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HTML5 Sanity Check

Most of us are excited about HTML5 and all the benefits it will bring. Overly excited maybe is a more accurate term, which includes myself. We as a community need a “sanity check” about the readiness of HTML5 and its accessibility because:

  1. The spec isn’t complete (2012 for Candidate Recommendation) thus requirements may still change.
  2. The browsers are in the middle of implementation and much accessibility support isn’t provided yet.
  3. There are many accessibility issues remaining such as Canvas in general; no semantic information to assistive technology for many elements; keyboard access lacking in audio & video controls in most conditions.

The web site is a great place to learn about these issues for each major web browser. Along with that is a presentation by Steve Faulkner (@stevefaulkner) of the Paciello Group: HTML5 Accessibility – Is It Ready Yet? presentation by Steve Faulkner and and Hans Hillen (SlideShare).

Because of this intermediate stage, we developers must implement more complex code as desired, including fallback methods for user agents which don’t yet support the HTML5 features. Here are some great resources on doing so:

7 replies on “HTML5 Sanity Check”

Posts like this are starting to get on my nerves.

1) No the spec isn’t ready yet, but you know what else doesn’t have a confirmed signed off spec? CSS2.1, I doubt you’ll stop using that.

2) Browser support is only going to get better from here, it down to the individual developer to decide what is right for the website they are working on.

3) See point 2.

People, it’s about not going overboard, do what you can while maintaining the level of accessibility that you require, there are so many options for fallbacks available.

Scaring people out of using new technology doesn’t benefit anyone.

I agree with Brad but I would like to add that you can achieve accessibility if you mix HTML5 with ARIA and if you really want to build an accessible website. It doesn’t matter what technology you use, it matters your will as developer to achieve an a11y result.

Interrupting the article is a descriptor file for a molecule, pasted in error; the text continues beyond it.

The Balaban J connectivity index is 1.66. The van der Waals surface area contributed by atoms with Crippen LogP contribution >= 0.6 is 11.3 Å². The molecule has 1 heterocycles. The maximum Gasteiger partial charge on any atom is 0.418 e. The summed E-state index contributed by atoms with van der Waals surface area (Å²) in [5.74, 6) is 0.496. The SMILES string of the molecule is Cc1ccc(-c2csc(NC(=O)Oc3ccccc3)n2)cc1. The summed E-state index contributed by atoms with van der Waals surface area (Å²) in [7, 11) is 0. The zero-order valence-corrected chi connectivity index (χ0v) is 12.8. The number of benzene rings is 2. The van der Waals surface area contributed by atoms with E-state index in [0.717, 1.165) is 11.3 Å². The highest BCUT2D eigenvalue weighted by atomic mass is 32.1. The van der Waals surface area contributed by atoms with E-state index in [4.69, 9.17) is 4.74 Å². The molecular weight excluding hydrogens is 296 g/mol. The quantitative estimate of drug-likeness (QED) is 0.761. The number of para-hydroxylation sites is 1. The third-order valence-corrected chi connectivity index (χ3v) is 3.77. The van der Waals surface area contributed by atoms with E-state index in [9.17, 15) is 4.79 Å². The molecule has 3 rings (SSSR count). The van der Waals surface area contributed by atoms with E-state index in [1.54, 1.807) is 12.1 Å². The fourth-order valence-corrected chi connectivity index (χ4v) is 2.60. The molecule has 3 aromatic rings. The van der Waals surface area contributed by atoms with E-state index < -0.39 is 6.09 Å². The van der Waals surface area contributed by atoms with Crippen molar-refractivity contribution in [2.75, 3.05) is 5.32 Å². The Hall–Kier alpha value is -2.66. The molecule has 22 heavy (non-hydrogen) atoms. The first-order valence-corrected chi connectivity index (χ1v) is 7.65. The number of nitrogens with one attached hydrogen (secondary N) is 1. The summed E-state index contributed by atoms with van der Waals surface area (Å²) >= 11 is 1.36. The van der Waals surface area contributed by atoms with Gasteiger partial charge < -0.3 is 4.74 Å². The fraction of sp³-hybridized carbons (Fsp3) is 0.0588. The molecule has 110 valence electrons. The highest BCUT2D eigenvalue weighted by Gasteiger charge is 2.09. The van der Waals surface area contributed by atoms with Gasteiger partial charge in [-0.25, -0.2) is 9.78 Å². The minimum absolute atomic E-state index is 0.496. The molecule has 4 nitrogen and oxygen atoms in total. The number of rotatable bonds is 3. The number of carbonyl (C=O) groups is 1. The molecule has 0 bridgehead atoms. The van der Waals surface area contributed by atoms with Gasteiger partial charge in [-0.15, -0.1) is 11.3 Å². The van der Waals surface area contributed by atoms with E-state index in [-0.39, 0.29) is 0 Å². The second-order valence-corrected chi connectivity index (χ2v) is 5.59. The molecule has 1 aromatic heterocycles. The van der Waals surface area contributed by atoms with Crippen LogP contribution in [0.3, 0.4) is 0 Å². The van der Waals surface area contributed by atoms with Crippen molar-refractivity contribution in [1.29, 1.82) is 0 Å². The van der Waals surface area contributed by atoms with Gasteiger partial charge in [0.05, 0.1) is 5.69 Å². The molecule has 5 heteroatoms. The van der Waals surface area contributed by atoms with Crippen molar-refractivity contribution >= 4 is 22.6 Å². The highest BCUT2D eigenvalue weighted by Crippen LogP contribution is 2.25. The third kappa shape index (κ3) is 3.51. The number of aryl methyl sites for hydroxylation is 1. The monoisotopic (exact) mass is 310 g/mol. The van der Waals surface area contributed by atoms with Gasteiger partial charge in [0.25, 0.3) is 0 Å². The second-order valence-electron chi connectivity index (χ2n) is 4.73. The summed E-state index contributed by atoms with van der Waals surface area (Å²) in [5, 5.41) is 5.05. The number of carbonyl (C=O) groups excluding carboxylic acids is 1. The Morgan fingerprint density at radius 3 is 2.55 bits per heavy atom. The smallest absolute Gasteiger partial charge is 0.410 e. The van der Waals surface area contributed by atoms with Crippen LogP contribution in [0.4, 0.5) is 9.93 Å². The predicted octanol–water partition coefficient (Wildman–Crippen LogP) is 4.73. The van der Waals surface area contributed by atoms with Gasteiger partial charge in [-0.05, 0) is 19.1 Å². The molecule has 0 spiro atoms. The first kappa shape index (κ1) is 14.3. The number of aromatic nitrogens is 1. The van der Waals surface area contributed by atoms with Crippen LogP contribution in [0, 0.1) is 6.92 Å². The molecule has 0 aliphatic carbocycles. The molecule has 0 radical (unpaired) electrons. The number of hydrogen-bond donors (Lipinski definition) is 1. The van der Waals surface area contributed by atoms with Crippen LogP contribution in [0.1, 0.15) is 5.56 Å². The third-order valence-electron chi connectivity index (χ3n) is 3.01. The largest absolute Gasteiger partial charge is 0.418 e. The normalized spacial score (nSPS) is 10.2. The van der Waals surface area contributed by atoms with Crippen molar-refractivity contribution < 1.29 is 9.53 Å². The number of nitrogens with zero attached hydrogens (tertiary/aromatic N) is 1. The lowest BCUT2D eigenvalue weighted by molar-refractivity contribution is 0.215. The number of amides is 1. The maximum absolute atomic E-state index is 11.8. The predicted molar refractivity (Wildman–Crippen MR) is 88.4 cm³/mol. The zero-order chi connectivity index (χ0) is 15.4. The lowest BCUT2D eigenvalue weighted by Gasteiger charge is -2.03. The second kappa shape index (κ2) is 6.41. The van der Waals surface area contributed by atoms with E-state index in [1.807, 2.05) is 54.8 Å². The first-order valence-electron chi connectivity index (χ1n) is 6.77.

Besides, NVDA reads HTML5 elements and this is a very good news !!!

I think you’ve both misinterpreted my post. I advocate building HTML5 websites, but with caution and care. The articles I mention provide methods for exactly what you suggest, using fallbacks and ARIA.

Also, in response to Brad’s first item, it’s very difficult to compare the status of the CSS 2.1 specification to HTML5; CSS 2.1 has been a Candidate Recommendation for almost 7 years and HTML5 still has 2 years to go.

I agree with Dennis. And Dennis, thanks for all the resources.

One thing that I want to add here (and for some reason people are not talking enough about) is that “you” as a developer/designer need to review what your audience is viewing your content with so that you can determine if you should go full on HTML5 or not.

It is most certainly a great idea to play around with it, use it here and there where applicable. But be very very mindful in what it is that your audience is most viewing your content with. (OS/Browsers)

Google Analytics is sooo important at this stage in order to determine that. Maybe HTML5 and all its bells and whistles is good for your audience… and maybe its not.

Know your audience people, and based upon that, will determine what/who you develop for… Not what you “think” you should develop with.

You wrote:
“…maintaining the level of accessibility that you require…”

What do you mean by that exactly? That there are ‘levels’ of inaccessibility that are somehow acceptable? It’s not what *you* require, it’s what your users require, and suggesting somehow that it’s OK to use some of HTML5 that is not yet accessible is not so bad, because, well, you know, it’s coming is quite offensive to me. Yes, HTML5 will bring with it many advances for accessibility, but at it’s current state there remain a number of serious issues that are unresolved, and further many of these issues are being actively argued against as being unrealistic or something that we can put off until later. The politics of ensuring HTML5 is accessible is still one huge mess.

In short, the response you are telegraphing (and by extension the same response from other members of the web dev community) is starting to get on my nerves too.

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